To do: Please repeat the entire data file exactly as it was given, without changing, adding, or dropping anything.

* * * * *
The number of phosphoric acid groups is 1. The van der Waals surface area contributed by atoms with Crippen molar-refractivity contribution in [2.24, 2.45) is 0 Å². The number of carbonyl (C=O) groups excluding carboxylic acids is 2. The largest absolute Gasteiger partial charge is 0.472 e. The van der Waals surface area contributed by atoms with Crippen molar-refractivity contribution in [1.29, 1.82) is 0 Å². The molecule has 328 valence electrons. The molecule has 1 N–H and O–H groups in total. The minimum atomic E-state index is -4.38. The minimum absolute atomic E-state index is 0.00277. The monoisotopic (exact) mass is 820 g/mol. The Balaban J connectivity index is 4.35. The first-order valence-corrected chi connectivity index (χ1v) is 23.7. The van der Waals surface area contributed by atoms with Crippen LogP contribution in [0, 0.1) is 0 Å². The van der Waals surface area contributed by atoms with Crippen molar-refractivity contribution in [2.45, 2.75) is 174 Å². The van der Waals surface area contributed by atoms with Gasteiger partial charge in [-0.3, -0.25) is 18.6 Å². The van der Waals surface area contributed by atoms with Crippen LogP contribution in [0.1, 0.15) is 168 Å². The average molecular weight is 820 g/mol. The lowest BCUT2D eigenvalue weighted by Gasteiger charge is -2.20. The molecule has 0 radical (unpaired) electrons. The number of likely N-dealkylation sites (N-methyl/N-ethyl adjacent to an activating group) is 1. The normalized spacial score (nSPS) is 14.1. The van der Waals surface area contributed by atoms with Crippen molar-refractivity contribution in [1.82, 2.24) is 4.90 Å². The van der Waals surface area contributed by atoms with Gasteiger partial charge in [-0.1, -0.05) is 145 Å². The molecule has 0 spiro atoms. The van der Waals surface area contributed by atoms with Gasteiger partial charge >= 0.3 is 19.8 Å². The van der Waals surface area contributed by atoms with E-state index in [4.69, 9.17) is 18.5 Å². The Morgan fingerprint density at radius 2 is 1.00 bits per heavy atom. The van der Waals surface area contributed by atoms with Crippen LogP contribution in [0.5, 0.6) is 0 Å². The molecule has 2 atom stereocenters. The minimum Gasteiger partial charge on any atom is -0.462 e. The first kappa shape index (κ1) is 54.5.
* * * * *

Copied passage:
The number of phosphoric acid groups is 1. The van der Waals surface area contributed by atoms with Crippen molar-refractivity contribution in [2.24, 2.45) is 0 Å². The number of carbonyl (C=O) groups excluding carboxylic acids is 2. The largest absolute Gasteiger partial charge is 0.472 e. The van der Waals surface area contributed by atoms with Crippen molar-refractivity contribution in [1.29, 1.82) is 0 Å². The molecule has 328 valence electrons. The molecule has 1 N–H and O–H groups in total. The minimum atomic E-state index is -4.38. The minimum absolute atomic E-state index is 0.00277. The monoisotopic (exact) mass is 820 g/mol. The Balaban J connectivity index is 4.35. The first-order valence-corrected chi connectivity index (χ1v) is 23.7. The van der Waals surface area contributed by atoms with Crippen LogP contribution in [0, 0.1) is 0 Å². The van der Waals surface area contributed by atoms with Crippen molar-refractivity contribution in [2.45, 2.75) is 174 Å². The van der Waals surface area contributed by atoms with Gasteiger partial charge in [-0.3, -0.25) is 18.6 Å². The van der Waals surface area contributed by atoms with Crippen LogP contribution in [0.1, 0.15) is 168 Å². The average molecular weight is 820 g/mol. The lowest BCUT2D eigenvalue weighted by Gasteiger charge is -2.20. The molecule has 0 radical (unpaired) electrons. The number of likely N-dealkylation sites (N-methyl/N-ethyl adjacent to an activating group) is 1. The normalized spacial score (nSPS) is 14.1. The van der Waals surface area contributed by atoms with Crippen molar-refractivity contribution in [1.82, 2.24) is 4.90 Å². The van der Waals surface area contributed by atoms with Gasteiger partial charge in [-0.1, -0.05) is 145 Å². The molecule has 0 spiro atoms. The van der Waals surface area contributed by atoms with Gasteiger partial charge >= 0.3 is 19.8 Å². The van der Waals surface area contributed by atoms with E-state index in [4.69, 9.17) is 18.5 Å². The Morgan fingerprint density at radius 2 is 1.00 bits per heavy atom. The van der Waals surface area contributed by atoms with Crippen LogP contribution in [0.5, 0.6) is 0 Å². The molecule has 2 atom stereocenters. The minimum Gasteiger partial charge on any atom is -0.462 e. The first kappa shape index (κ1) is 54.5.